A New Life! Retirement at its Best 82

Thunder and Lightning 

Last Monday evening was the first group obedience training for Lani and me at Camp Bow Wow. Our trip started at 5:30 p.m. in the pouring rain with a line of traffic of about a mile long, no kidding, on the Parkway. Construction work had stopped by that time of course, but it was rush hour, not only on the freeway, which we avoided, but also on the Parkway. Good thing we  had left early. I hesitated, since we were early and the traffic eased some, whether I would swing by Costco to get gas, because it was pretty low. But, I thought, since the sun would not go down until eight, and the class would be over at seven, I could do it on the way home. Just then, the “low on gas” sign came on, an orange sign which I had not seen before because I always make sure to tank when the arrow is on half full. But we were past the point of no return and proceeded to Camp Bow Wow.

The trainer came late because of the rain and the traffic. There were two other dogs there, and it was an interesting class. Before we knew it, the clock showed 7:30 and I said I’d better get home before dark. The sun would go down at 8? Yeah right! the sun had not shown all day! The rain was torrential. No time to let Lani sniff and go shishi. Slushing to the car through the streams of water on the parking lot, I opened the door, threw in my purse, the treat bag and the folder I had received, picked up Lani, who was drenched in the mean time, and got in myself. Once on the road again I called Mike and told him I still had to go to Costco for gas. “OK, call me when you leave there”, he said, worried.

At the gas station, standing dry, my Costco card did not work. I mentioned “help!” to the agent in the little house. He first had to put on his yellow rain gear but finally reached me, not all too friendly. When my card did not work for him either he pulled his card out of his wallet, stuck it into the machine, ripped it out, stuck my credit card in, ripped that out too, and left without another word. During the tanking, the loudest thunderclaps I had ever heard sounded right over my head. Not one, but four. And the rain increased in strength from torrential to hurricane force. I wish I could have measured it. But I stood dry, and only got hit full force when I drove away. At 20 mph, hardly seeing stop signs or the center line of the street, I called Mike again to tell him I was on my way and to have towels ready when we came home. When I took Lani out of the carrier, I was not surprised that the red pillow was wet: she could not hold it after such a long time, I thought, and together we ran through the kitchen and the sunroom to the back, where she did a very long shishi. We had a cozy half hour before going to bed. On hindsight I thought that the pillow was probably wet from her soaked fur; in that case I am even more proud of my million dollar doodle!

Turtle sighting

Early on my morning walk with Lani this Tuesday morning, I quickly walked back home to get my cell phone. Because there, by the mail boxes, following the curb, was a giant turtle – a Snapping Turtle, someone said when they saw the picture. It posed for my picture and I could get a good look at it. The back of the shell was beautifully scalloped, the tail fiercely serrated, the hind feet were webbed for swimming and the front had dangerous looking claws. I texted three pictures to my youngest grandson, who collects turtles and he texted back he would tell me all about the difference between regular turtles and snapping ones. When I returned from my walk around the building the turtle sat in the middle of the street and after I had taken Lani home and went back to look at him he had disappeared in the pond. Proof for me again that turtles do not really walk all that slowly! I think the same turtle came through our back yard a year ago, on his way from the Wimbledon pond to ours, but then I did not have quite as good a look at him as just now. The rewards of and early morning walk!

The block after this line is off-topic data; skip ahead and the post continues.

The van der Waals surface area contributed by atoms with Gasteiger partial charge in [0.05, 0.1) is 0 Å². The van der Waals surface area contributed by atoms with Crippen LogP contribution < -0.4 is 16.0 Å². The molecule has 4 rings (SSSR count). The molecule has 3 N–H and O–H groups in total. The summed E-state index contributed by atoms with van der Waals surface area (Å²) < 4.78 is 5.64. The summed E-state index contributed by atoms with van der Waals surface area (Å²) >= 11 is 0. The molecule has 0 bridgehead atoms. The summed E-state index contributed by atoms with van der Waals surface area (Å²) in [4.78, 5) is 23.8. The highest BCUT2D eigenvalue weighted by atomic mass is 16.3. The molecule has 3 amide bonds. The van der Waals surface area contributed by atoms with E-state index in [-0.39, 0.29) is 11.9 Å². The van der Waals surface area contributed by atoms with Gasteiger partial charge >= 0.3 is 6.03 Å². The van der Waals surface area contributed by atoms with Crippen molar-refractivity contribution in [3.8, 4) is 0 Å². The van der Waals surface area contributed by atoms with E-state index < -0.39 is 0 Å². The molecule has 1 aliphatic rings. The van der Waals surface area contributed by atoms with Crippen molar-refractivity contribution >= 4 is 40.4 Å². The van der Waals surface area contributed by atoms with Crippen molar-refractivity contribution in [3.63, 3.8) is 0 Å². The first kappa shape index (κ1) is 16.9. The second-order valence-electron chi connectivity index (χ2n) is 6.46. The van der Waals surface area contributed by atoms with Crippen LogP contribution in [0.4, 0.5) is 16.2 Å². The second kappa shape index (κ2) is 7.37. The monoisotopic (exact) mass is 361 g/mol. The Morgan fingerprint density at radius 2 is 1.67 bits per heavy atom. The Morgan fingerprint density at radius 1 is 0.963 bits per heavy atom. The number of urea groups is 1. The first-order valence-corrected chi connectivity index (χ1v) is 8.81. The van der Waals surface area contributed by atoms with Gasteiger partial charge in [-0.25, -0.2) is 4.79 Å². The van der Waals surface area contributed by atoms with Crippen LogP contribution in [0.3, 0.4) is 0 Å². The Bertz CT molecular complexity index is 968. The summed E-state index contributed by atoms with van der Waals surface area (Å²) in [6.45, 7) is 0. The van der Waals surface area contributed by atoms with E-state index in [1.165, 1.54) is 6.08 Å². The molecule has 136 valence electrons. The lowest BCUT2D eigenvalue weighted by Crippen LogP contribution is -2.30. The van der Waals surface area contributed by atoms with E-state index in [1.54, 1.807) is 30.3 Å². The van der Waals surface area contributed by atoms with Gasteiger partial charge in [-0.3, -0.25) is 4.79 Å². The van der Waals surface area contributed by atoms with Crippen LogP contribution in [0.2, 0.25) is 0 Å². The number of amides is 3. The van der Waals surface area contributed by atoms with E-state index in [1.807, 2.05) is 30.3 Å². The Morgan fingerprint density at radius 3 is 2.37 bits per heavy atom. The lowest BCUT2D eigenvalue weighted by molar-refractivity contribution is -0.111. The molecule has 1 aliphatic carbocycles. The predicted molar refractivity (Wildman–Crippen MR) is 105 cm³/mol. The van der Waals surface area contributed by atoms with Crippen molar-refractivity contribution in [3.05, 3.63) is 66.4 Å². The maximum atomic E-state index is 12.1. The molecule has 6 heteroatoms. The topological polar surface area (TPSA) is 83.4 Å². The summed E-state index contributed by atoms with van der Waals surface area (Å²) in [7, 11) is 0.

Last Monday night, the torrential rains made the water of the pond rise, and rise, and rise some more. The next morning, at first light, when I walked to the pond, I saw what I had feared: the turtle nest was gone; it had totally disappeared beneath the surface of the water. Two days later, the water had receded, and I noticed two large goose eggs higher up on the slope. The following day, two more eggs appeared, and then one more on the water’s edge. Mother goose and her gander were swimming around, walking around, and then they disappeared for a while. They will have to start over, if that is even possible this late in the season. I wondered if the turtle would not happily snap up the eggs, because they lay untouched and unprotected, but so far he has not been hungry enough.


The first hummingbird appeared at the feeder yesterday afternoon, in the misty rain. I took the feeder in to fill it with new sugar water and hope he will spread the word!

It’s a Wonderful Life!

Until next time,




Leave a Comment

This site uses Akismet to reduce spam. Learn how your comment data is processed.